Authors retract major COVID-19 paper on effects of hydroxychloroquine
A major study on the effects of hydroxychloroquine on COVID-19 patients was retracted from a leading medical journal Thursday after doctors and scientists raised questions about the validity of the data.
The study had concluded patients taking the anti-malaria drug had a higher risk of death than those who were not taking the medication, leading some researchers to suspend their clinical trials.
The three authors of the study, led by Mandeep R. Mehra of Harvard Medical School and published in late May, retracted their study from the Lancet because independent peer reviewers could not access the data used for the analysis.
The source of the data was Surgisphere Corporation, which told peer reviewers it would not transfer the full dataset used for the study because it would violate client agreements and confidentiality requirements.
“We all entered this collaboration to contribute in good faith and at a time of great need during the COVID-19 pandemic,” the authors wrote in a statement Thursday. “We deeply apologize to you, the editors, and the journal readership for any embarrassment or inconvenience that this may have caused.”
The study focused on more than 96,000 hospitalized COVID-19 patients at 671 hospitals on six continents, using hospital records obtained by Surgisphere Corporation, a little-known data company, that is owned by Sapan Desai, one of the co-authors of the study. Desai did not sign on to the retraction with the other three co-authors.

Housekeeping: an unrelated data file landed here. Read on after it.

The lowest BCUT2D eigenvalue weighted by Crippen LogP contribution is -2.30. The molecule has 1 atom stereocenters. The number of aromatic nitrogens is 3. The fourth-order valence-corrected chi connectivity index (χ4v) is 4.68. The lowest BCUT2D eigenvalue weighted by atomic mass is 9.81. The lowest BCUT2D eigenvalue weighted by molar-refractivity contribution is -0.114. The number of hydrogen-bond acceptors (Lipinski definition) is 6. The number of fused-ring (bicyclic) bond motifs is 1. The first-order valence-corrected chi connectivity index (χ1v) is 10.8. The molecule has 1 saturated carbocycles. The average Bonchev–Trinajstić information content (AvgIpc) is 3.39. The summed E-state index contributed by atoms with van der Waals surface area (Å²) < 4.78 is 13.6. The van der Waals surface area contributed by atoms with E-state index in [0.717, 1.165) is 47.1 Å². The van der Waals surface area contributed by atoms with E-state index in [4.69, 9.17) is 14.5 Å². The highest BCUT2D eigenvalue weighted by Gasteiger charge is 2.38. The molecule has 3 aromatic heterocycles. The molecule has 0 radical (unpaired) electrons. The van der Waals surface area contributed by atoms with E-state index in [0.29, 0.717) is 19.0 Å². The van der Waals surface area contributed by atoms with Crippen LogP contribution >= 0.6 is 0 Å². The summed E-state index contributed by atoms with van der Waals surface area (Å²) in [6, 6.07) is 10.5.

The Lancet wrote in a statement that it “takes issues of scientific integrity extremely seriously” and that there are “many outstanding questions about Surgisphere and the data that were allegedly included in this study.”
The drug was repeatedly touted by President Trump as a potential treatment for COVID-19, despite limited evidence of its efficacy.
Trump took a two-week course of hydroxychloroquine after his valet driver tested positive for COVID-19. A separate study published Wednesday showed the drug is not effective at preventing COVID-19 after exposure to the virus.
A separate study of 368 patients published in the New England Journal of Medicine in April found the two primary outcomes for COVID-19 patients treated with hydroxychloroquine were death and the need for mechanical ventilation.
The analysis was conducted retrospectively, based on data from patients hospitalized with confirmed coronavirus infections in all Veterans Health Administration medical centers until April 11.
While not a rigorous trial, randomized trials of hydroxychloroquine are underway, including ones being led by the National Institutes of Health and the World Health Organization.
Updated at 4:22 p.m.
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